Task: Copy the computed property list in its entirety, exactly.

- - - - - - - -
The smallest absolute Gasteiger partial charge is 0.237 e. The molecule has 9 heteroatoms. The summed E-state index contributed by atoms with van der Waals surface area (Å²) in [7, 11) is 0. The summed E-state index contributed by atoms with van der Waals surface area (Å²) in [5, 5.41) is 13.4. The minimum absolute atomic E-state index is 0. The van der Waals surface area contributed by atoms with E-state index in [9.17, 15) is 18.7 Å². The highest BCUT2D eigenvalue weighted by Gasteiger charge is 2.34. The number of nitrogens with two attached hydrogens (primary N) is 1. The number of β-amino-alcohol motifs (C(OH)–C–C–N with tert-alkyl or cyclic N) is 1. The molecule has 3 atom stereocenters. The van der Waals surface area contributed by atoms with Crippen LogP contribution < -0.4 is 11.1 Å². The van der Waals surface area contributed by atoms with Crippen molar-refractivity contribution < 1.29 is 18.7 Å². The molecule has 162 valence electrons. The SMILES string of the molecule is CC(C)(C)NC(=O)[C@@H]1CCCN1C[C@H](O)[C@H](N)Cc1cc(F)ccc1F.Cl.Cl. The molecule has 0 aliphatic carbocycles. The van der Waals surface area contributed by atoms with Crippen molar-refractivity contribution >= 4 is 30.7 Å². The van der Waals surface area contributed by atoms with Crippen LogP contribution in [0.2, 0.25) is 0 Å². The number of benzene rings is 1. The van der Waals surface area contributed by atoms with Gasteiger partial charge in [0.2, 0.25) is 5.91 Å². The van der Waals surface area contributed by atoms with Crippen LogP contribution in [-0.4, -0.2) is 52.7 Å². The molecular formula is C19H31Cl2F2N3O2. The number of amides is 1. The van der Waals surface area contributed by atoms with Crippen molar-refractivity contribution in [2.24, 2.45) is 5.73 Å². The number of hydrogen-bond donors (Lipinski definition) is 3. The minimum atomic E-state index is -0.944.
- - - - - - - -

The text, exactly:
The smallest absolute Gasteiger partial charge is 0.237 e. The molecule has 9 heteroatoms. The summed E-state index contributed by atoms with van der Waals surface area (Å²) in [7, 11) is 0. The summed E-state index contributed by atoms with van der Waals surface area (Å²) in [5, 5.41) is 13.4. The minimum absolute atomic E-state index is 0. The van der Waals surface area contributed by atoms with E-state index in [9.17, 15) is 18.7 Å². The highest BCUT2D eigenvalue weighted by Gasteiger charge is 2.34. The number of nitrogens with two attached hydrogens (primary N) is 1. The number of β-amino-alcohol motifs (C(OH)–C–C–N with tert-alkyl or cyclic N) is 1. The molecule has 3 atom stereocenters. The van der Waals surface area contributed by atoms with Crippen LogP contribution < -0.4 is 11.1 Å². The van der Waals surface area contributed by atoms with Crippen molar-refractivity contribution < 1.29 is 18.7 Å². The molecule has 162 valence electrons. The SMILES string of the molecule is CC(C)(C)NC(=O)[C@@H]1CCCN1C[C@H](O)[C@H](N)Cc1cc(F)ccc1F.Cl.Cl. The molecule has 0 aliphatic carbocycles. The van der Waals surface area contributed by atoms with Crippen molar-refractivity contribution >= 4 is 30.7 Å². The van der Waals surface area contributed by atoms with Crippen LogP contribution in [0.2, 0.25) is 0 Å². The number of benzene rings is 1. The van der Waals surface area contributed by atoms with Gasteiger partial charge in [0.2, 0.25) is 5.91 Å². The van der Waals surface area contributed by atoms with Crippen LogP contribution in [-0.4, -0.2) is 52.7 Å². The molecular formula is C19H31Cl2F2N3O2. The number of amides is 1. The van der Waals surface area contributed by atoms with Crippen molar-refractivity contribution in [2.24, 2.45) is 5.73 Å². The number of hydrogen-bond donors (Lipinski definition) is 3. The minimum atomic E-state index is -0.944.